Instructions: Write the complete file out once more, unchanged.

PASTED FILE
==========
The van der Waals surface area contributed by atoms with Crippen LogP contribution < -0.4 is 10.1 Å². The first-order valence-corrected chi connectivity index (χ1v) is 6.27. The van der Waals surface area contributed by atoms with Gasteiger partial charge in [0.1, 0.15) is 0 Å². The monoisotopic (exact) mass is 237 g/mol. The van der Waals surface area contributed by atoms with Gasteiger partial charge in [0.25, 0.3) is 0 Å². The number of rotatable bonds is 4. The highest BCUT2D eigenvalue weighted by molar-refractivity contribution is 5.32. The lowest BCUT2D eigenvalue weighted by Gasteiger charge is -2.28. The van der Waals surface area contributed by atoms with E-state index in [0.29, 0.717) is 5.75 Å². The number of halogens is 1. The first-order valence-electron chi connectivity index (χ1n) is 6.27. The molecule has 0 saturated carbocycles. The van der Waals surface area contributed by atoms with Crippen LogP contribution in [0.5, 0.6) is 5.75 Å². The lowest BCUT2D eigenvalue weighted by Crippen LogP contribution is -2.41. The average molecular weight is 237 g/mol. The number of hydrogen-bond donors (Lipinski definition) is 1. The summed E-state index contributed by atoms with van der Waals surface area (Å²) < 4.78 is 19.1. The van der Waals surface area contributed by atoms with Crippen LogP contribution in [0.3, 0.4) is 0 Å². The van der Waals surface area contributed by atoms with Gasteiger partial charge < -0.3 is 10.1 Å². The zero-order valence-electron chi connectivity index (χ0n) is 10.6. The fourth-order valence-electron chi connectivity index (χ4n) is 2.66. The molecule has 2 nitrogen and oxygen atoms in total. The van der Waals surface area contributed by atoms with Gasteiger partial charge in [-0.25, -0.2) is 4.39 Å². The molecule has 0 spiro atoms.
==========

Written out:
The van der Waals surface area contributed by atoms with Crippen LogP contribution < -0.4 is 10.1 Å². The first-order valence-corrected chi connectivity index (χ1v) is 6.27. The van der Waals surface area contributed by atoms with Gasteiger partial charge in [0.1, 0.15) is 0 Å². The monoisotopic (exact) mass is 237 g/mol. The van der Waals surface area contributed by atoms with Gasteiger partial charge in [0.25, 0.3) is 0 Å². The number of rotatable bonds is 4. The highest BCUT2D eigenvalue weighted by molar-refractivity contribution is 5.32. The lowest BCUT2D eigenvalue weighted by Gasteiger charge is -2.28. The van der Waals surface area contributed by atoms with E-state index in [0.29, 0.717) is 5.75 Å². The number of halogens is 1. The first-order valence-electron chi connectivity index (χ1n) is 6.27. The molecule has 0 saturated carbocycles. The van der Waals surface area contributed by atoms with Crippen LogP contribution in [0.5, 0.6) is 5.75 Å². The lowest BCUT2D eigenvalue weighted by Crippen LogP contribution is -2.41. The average molecular weight is 237 g/mol. The number of hydrogen-bond donors (Lipinski definition) is 1. The summed E-state index contributed by atoms with van der Waals surface area (Å²) < 4.78 is 19.1. The van der Waals surface area contributed by atoms with Crippen LogP contribution in [0.3, 0.4) is 0 Å². The van der Waals surface area contributed by atoms with Gasteiger partial charge < -0.3 is 10.1 Å². The zero-order valence-electron chi connectivity index (χ0n) is 10.6. The fourth-order valence-electron chi connectivity index (χ4n) is 2.66. The molecule has 2 nitrogen and oxygen atoms in total. The van der Waals surface area contributed by atoms with Gasteiger partial charge in [-0.25, -0.2) is 4.39 Å². The molecule has 0 spiro atoms.